Cavan's Point, NJ Fire Started by Lightning, May 1883




During the progress of the thunder-storm which pased over this City and its vicinity about 5:30 o'clock yesterday morning, lightning struck one of the oil tanks at Cavan's Point, just below Coromunipaw, belonging to the National Storage Company. The tank contained a great quantity of oil belonging to the Standard Oil Company. Immediately the combustible mass burst into flames, which rolled heavenward in a roaring volume. The fire began to spread at once. The seething, burning oil boiled over the sides of the tank, and the flames leaped across to the next gread reservoir and ignited the oil in it at once. Not long afterward a third tank was ignited, and exploded with a terrible reverberation, which was heard for miles around. It was immediately seen that a great oil fire had begun, and though the employes of the establishment knew that every moment in the neighborhood was fraught with deadly peril, they at once set about doing what they could do to check the progress of the flames. In the very midst of their work they were appalled by the intelligence that six men had lost their lives in the conflagration. Still they worked on, and, assisted by several engines from Jersey City, prevented the flames from reaching more than 10 out of the 20 tanks. Nevertheless, two large warehouses, the office building, the machine shop, the pump-house, the boiler-house, carpenter's shop, and cooper's shop were destroyed, and before noon-time the place presented a broad scene of burning, smoking ruins.

Cavan's Point is situated three miles out from Jersey City, on the line of the Central Railroad of New-Jersey. It is reached by a short walk from the Claremont station, and was, until yesterday, covered wholly by the buildings and tanks of the National Storage Company and the Eagle Refinery of the Standard Oil Company. The refinery is west of the tanks and was consequently out of danger in yesterday's fire. The tanks begin at the southwesterly end of the point and run back about 150 yards. East of the tanks nearest to the water and running along the shore stood the two warehouses, each 200 by 310 feet in size. West of the tanks and running around behind them to the east are a number of tracks used for the unloading and loading of oil cars. On the west side of these tracks stood a number of small wooden buildings used for storage purposes. Along the entire water front extended a landing platform from which projected three short piers. A long trestle work carried cars but to Black Tom Island, a small piece of land in the bay on which stands a building used for storing barrels. The numbering of the tanks begins at the water's edge and runs in a general way north.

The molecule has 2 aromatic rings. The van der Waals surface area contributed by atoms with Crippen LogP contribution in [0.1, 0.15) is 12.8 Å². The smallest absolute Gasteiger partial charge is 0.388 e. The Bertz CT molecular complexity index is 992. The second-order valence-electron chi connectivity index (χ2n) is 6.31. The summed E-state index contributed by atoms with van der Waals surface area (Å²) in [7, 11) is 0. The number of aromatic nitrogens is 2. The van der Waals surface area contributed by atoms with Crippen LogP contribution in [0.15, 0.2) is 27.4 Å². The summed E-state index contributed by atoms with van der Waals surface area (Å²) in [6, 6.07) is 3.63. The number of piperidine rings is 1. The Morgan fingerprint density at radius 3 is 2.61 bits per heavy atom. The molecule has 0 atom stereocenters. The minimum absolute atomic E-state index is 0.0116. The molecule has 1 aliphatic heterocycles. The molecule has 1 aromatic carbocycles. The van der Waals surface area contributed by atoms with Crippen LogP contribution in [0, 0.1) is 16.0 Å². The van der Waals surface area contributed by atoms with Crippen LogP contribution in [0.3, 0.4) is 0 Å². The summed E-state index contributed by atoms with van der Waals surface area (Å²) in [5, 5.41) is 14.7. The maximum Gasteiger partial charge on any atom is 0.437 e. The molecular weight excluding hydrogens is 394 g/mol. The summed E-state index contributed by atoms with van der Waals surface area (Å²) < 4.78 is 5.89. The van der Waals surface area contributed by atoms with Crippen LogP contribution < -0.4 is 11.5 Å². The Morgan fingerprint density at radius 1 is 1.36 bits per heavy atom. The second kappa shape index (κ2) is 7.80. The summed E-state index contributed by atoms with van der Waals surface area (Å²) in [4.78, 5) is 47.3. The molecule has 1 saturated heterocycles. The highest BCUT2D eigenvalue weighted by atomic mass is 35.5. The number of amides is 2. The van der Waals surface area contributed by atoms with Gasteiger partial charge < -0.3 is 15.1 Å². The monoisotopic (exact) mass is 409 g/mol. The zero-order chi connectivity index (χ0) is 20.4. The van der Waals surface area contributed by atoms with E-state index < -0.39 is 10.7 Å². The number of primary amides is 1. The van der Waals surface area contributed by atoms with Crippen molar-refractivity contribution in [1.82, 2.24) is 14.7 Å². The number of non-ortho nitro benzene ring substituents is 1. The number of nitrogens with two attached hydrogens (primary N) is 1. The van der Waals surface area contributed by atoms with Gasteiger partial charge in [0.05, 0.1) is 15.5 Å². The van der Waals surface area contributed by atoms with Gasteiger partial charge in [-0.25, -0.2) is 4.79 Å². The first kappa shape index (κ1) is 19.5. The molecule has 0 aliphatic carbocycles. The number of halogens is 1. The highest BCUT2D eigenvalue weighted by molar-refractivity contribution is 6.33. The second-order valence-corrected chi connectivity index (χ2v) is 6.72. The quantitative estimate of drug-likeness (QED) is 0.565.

The tank which the lightning struck was No. 5, a large one standing in the middle of the point on the edge of the shore. The flames leaped across from this, and the next one seems to be burning was No. 1. The scene at this time is described as appalling. Dense volumes of black smoke rolled upward, while though it flashed great sheets of blood-red flame. These shot up to a great height with a crackling that sounded like the discharge of a volley of pistols, and a deep, continuous roar which could be heard far out over the water. Men rushed from every direction, but could do little toward checking the progress of the flames. A fireman of Engine No. 10, in Halliday-street, Jersey City, about a mile away, saw the flames when they burst from the first tank, and at once gave the alarm. The engine was immediately started for the scene and was dragged with great difficulty across the marshy land intervening. The firemen began work by trying to quench the fire with water, but soon found that their efforts were useless. The water only carried the blazing oil to sputter and crackle more. They then confined their work to saturating with water those buildings which were still safe. Engines Nos. 8 and 9 and Truck No. 5 arrived soon after No. 10 and joined in the work. They were apparently successful in their efforts until nearly 8 o'clock, when tank No. 7, containing 20,000 barrels of oil, suddenly exploded with a terrific report and a concussion that was felt for many rods around. The heavy brick walls on which the tank rested, over a foot thick, were blown in every direction, and pieces of the heavy riveted iron were carried long distances. Chief Farrier, of the Jersey City Fire Department, and a number of men were at work only a short distance from this tank when it burst, and their escape was little short of miraculous. When they had recovered from the terrible shock it was discovered that eight persons were missing. They were John Herbert, the Superintendent of the Eagle Refinery; Joseph Jenkins, George Davis, Henry Keelver, Richard Conklin, William Curry, James Herbert, son of John Herbert, and Willie Breese, his adopted son.